State of the Union

By Michael Alan Goldberg
Add Comment Add Comment | Comments: 2 | Posted Mar. 20, 2012

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Well, it hasn’t been the start Philadelphia Union fans were hoping for, but perhaps the one they feared from the boys in blue as the Chester-based team heads into the 2012 fray after an offseason of upheaval and uncertainty.

A tightly contested first half during the March 12 season opener in dismal, rainy Portland, Ore., turned into a laugher as the Timbers disemboweled the Union’s shaky defense en route to an easy 3-1 victory. And again on Sunday, during their home opener against the Colorado Rapids at a raucous, sold-out PPL Park, the Union seemed well in control of the match until two gut-punching second-half Rapids goals—one of them softer than a baby’s bottom—doomed the Union to a dreadful 2-1 defeat.

So what gives? Can the Union bounce back from these early stumbles and make a serious run at the MLS Cup, or will 2012 be a step back from last year’s third-place conference finish and semifinals appearance?

The most glaring difference between this year’s squad and last year’s is the absence of 28-year-old Frenchman (and fan favorite) Sebastien Le Toux, face of the franchise and the Union’s leading scorer in the team’s first two seasons, who was traded to the Vancouver Whitecaps in January. Union head coach Piotr Nowak is hoping to replace that offense via recently inked Colombian striker Lionard Pajoy and the continuing development of promising forward Danny Mwanga and midfielder Roger Torres.

And, of course, there’s the Freddy Adu factor: Hyped as the Tiger Woods of American soccer when he signed with D.C. United in 2004 at age 14, Adu is a grizzled soccer veteran at 22. But nagged by an ankle injury upon his splashy signing with the Union near the end of last season, the mercurial midfielder didn’t show much. And now that he’s been selected to the U.S. Olympic squad, he’s going to miss significant time with the Union this season. How much he can be relied upon to make a real difference is a huge question.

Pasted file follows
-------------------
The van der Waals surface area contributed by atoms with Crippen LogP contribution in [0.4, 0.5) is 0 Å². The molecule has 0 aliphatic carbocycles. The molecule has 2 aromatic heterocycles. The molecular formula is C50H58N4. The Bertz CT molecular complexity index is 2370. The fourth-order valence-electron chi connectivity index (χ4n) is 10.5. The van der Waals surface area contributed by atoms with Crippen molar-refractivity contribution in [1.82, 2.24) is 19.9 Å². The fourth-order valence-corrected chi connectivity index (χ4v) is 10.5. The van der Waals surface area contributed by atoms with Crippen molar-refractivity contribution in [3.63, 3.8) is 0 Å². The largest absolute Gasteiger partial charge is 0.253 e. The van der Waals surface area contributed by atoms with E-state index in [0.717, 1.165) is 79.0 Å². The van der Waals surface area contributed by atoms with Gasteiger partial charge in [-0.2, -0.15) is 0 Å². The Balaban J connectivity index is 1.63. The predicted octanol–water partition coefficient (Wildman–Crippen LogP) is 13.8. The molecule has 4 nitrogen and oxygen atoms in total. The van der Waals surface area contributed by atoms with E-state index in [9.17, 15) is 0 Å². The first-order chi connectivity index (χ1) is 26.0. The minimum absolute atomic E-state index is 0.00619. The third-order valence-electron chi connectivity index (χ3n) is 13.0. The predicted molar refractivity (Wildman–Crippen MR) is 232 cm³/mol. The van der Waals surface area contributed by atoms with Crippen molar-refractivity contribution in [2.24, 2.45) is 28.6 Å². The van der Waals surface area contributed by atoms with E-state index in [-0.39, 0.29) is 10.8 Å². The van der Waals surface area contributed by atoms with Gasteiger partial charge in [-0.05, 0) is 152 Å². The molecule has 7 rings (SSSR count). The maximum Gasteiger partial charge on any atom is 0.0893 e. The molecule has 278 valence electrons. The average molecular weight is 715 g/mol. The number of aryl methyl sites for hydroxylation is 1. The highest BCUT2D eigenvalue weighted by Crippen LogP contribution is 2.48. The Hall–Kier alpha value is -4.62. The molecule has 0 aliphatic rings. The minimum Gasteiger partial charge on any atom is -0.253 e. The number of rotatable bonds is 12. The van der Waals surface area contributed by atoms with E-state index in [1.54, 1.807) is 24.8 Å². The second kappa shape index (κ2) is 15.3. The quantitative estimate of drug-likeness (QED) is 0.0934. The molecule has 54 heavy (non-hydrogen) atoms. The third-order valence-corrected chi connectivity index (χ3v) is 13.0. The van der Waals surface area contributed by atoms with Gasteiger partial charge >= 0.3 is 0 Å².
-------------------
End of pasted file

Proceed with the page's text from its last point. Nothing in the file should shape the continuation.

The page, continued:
Another crucial roster shakeup: the departure of steady goalkeeper and team captain Faryd Mondragon, and the ascendance of hugely talented but still greenhorn Zac MacMath to starting keeper. He’ll have to be consistently brilliant, and get more help from a thus-far-feeble defense led by Brian Carroll, Danny Califf and Sheanon Williams, for the Union to move themselves into playoff contention.

All in all, the 2012 Union resembles the 2012 Sixers: an exciting youth movement with plenty of potential and solid coaching, but seemingly lacking the bona fide finisher to realistically compete with the elite squads in MLS. Still, with more than 30 matches to go, one of those young talents could emerge as a true goal-scoring force, so there’s no reason to lose hope just yet.

As the Sons of Ben, the Union’s manically devoted supporters group, sings loudly at PPL Park (to the tune of Biz Markie’s “Just a Friend”): “Oh Philly you, you got what I neeeeeeeeed/And we’ll love ya till the end/And we’ll defend the River End.”

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1. Jason said... on Mar 21, 2012 at 09:13AM

“I beg to differ. It's obvious that the biggest glaring change is MacMath in for Mondragon. He's cost the Union 3-4 goals already out of 5 scored. LeToux maybe would have scored one possibly two. Pajoy already one one, with his head, off a cross, from a restart. Im not mad about that one bit! We should have 4 points right now heading to Chicago if Zac kept his head in the game.”

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2. Javi said... on Mar 21, 2012 at 12:17PM

“@Jason
MacMath has cost the team two goals this year. The rest have been poor defending (Lopez & Califf against Portland, Albright against Colorado) and a crazy bit of luck from Alhassan.

I agree that Le Toux's absence is not the biggest problem, but maybe it points to the real issue. Coach Nowak has made strange tactical decisions, and his poor communication with players is becoming increasingly apparent. The Danny Califf snafu last weekend was disheartening to say the least.”

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